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Spectral Efficiency of CDMA with Random SpreadingPowerPoint Presentation

Spectral Efficiency of CDMA with Random Spreading

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Spectral Efficiency of CDMA with Random Spreading

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Spectral Efficiency of CDMAwith Random Spreading

Siam M. Hossain

- Introduction
- Crosscorrelations of Random Sequences
- Optimal Decoding
- Single-user Matched Filter
- Decorrelator
- Linear MMSE Receiver
- Summary of Results
- Conclusion

The main purpose was to evaluate the spectral efficiency of CDMA systems where signature waveforms were assigned randomly.

Each signature can be viewed as a unit-norm vector in an N-dimensional signal space, where N is the spreading gain or number of chips per symbol. K is the number of users who linearly modulate their signatures.

The analysis considers a white Gaussian channel with users constrained to have identical average received powers.

The following receivers (linear multiuser detector front-ends) are analyzed:

a) Optimal joint processing

b) Single-user matched filtering

c) Decorrelation

d) MMSE linear processing.

Spectral efficiency C, is defined as the total number of bits per chip that can be transmitted reliably arbitrarily.

The maximum spectral efficiency in the absence of spreading, is

The kth user sends the codeword

by transmitting

Sk has duration-T , unit energy, and lives in an N-dimensional space.

Where Ck is the spreading code assigned to the kth user.

The crosscorrelations between the

signature waveforms are denoted by

A. Binary Sequences

B. Spherical Sequences

A. Two-User Channel

The gain due to dynamic power assignment is very minute in this case. The maximum difference occurs for asymptotically high and that’s 0.03 bit/chip. For all but very low , the maximum relative gain is also very small 1.125.

B. K-User Channel

For larger number of users the gain realized by dynamic power assignment is even smaller. The reason is that the likelihood of atypically bad/good crosscorrelation matrices decreases with K (and also with N).

C.

The complexity of analytical results on spectral efficiency quickly grows with the number of users.

Here, the analytical results become feasible and also the randomness of spectral efficiency due to the random choice of signatures, vanishes.

The output of the matched filter of user 1 is the following discrete-time process:

The single-user channel equation is non-Gaussian, and its capacity depends on the crosscorrelations.

Achieving the capacity of the equation, requires that the receiver of user 1 knows the crosscorrelations and input distributions of all the interferers.

However, information becomes useless as the number of users grows without bound. Furthermore, the dependence of the capacity on the actual realization of signature waveforms vanishes asymptotically.

If , ,orthogonal sequences are optimal, and if K=mN, they remain optimal provided each sequence is assigned to m users.

The ratio of spectral efficiencies is monotonically decreasing with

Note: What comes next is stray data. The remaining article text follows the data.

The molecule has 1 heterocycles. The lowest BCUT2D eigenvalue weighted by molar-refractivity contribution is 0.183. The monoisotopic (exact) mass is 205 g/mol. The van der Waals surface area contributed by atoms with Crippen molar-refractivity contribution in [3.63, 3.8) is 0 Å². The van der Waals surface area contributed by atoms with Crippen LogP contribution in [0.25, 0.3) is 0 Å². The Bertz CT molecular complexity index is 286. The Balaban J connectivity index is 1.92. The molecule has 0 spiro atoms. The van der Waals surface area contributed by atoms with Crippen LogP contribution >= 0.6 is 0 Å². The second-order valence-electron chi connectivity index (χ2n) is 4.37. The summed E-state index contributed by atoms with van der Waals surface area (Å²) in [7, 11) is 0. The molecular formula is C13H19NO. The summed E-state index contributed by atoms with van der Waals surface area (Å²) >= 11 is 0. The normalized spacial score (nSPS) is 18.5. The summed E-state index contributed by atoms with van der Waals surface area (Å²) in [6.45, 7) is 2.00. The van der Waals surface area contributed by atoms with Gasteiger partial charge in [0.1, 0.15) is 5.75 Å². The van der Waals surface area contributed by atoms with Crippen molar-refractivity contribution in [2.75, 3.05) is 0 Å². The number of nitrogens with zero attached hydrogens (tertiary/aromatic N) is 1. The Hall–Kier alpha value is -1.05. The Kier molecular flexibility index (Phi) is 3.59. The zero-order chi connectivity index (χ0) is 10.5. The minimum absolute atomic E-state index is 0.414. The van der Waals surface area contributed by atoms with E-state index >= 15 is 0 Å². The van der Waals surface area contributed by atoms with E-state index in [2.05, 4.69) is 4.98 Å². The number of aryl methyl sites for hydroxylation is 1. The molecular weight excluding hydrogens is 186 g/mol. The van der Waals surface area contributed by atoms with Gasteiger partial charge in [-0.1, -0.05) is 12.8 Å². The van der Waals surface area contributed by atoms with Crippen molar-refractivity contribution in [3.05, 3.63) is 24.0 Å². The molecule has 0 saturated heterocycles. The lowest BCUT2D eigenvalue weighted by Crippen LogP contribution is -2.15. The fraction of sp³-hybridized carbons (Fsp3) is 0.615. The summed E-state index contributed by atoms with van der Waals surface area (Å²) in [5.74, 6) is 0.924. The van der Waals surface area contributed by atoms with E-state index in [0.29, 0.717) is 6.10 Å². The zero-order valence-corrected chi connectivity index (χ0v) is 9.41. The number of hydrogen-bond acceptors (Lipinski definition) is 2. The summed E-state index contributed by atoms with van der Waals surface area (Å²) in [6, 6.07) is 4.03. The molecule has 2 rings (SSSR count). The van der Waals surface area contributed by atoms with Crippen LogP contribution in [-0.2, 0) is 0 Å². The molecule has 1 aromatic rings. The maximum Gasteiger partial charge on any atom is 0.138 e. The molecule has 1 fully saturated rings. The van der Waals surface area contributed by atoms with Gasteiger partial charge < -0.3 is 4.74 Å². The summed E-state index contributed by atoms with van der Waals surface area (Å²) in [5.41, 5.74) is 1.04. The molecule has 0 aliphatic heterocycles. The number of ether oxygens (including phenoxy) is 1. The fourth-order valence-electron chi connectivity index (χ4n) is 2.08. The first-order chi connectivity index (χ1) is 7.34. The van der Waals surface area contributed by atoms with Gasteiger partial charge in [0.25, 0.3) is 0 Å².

When <-1.6 db, the ratio is 1/3 at K=N, and higher for other K/N.

In contrast to the single-user matched filter, the decorrelator correlates the received signal with respect to the projection of the signature waveform (Sk) on the subspace orthogonal to the space spanned by the interfering waveforms.

Such a transformation succeeds in completely eliminating any interference from other users, and the decoder sees a singleuser memoryless channel.

For reliable communication, the minimum = 1.6 dB + noise enhancement factor.

Therefore, for any given , the spectral efficiency of the decorrelator becomes zero for a value of that is strictly smaller than 1.

Comparing this figure to Fig. 5, we can see that for high and low the decorrelator almost achieves optimal spectral efficiency.

In contrast to the single-user matched filter, the suboptimality of the random choice decreases with .

If all the received SNRs are identical, the MMSE receiver for the kth user correlates the incoming signal with

It has been observed that, the Gaussian approximation for the output of the MMSE transformation is excellent even if there are very few binary-valued interferers.

And also that the spectral efficiency is not affected by the distribution of the symbols transmitted by the interferers.

- For K=3N, the MMSE receiver suffers substantial losses, unlike the optimal receiver,.
- For K=N, and in the range of considered in Fig. 8, a random choice achieves around 40% of the spectral efficiency achieved by orthogonal sequences.
- As the spreading gain N increases, the MMSE detector loss is more important at low and approaches that in Figs. 5 and 7 for large .
- The deleterious effect of low on the decorrelator is not suffered by the MMSE receiver.
- Relative to Fig. 6, we see that at low the MMSE and single-user matched filter behave similarly; at high the comparison depends heavily on .

With large K/N, random CDMA incurs negligible spectral efficiency loss relative to no-spreading if an optimum receiver is used.

The optimum coding–spreading tradeoff favors negligible spreading for either optimum or single-user matched-filter processing. In contrast, non-negligible spreading is optimum for linear multiuser detectors such as the decorrelator and the MMSE receiver.

With an optimal choice of spreading factor, the spectral efficiencies of the decorrelator and MMSE receivers grow without bound as increases, in contrast to the single-user matched filter, where large SNR offer little incentive.

For the optimal receiver, the single-user matched filter, and the decorrelator, the maximal loss occurs at K=N.

For low K/N systems, either the decorrelator or the MMSE are excellent choices and little inefficiency results from random rather than orthogonal signatures.

Questions?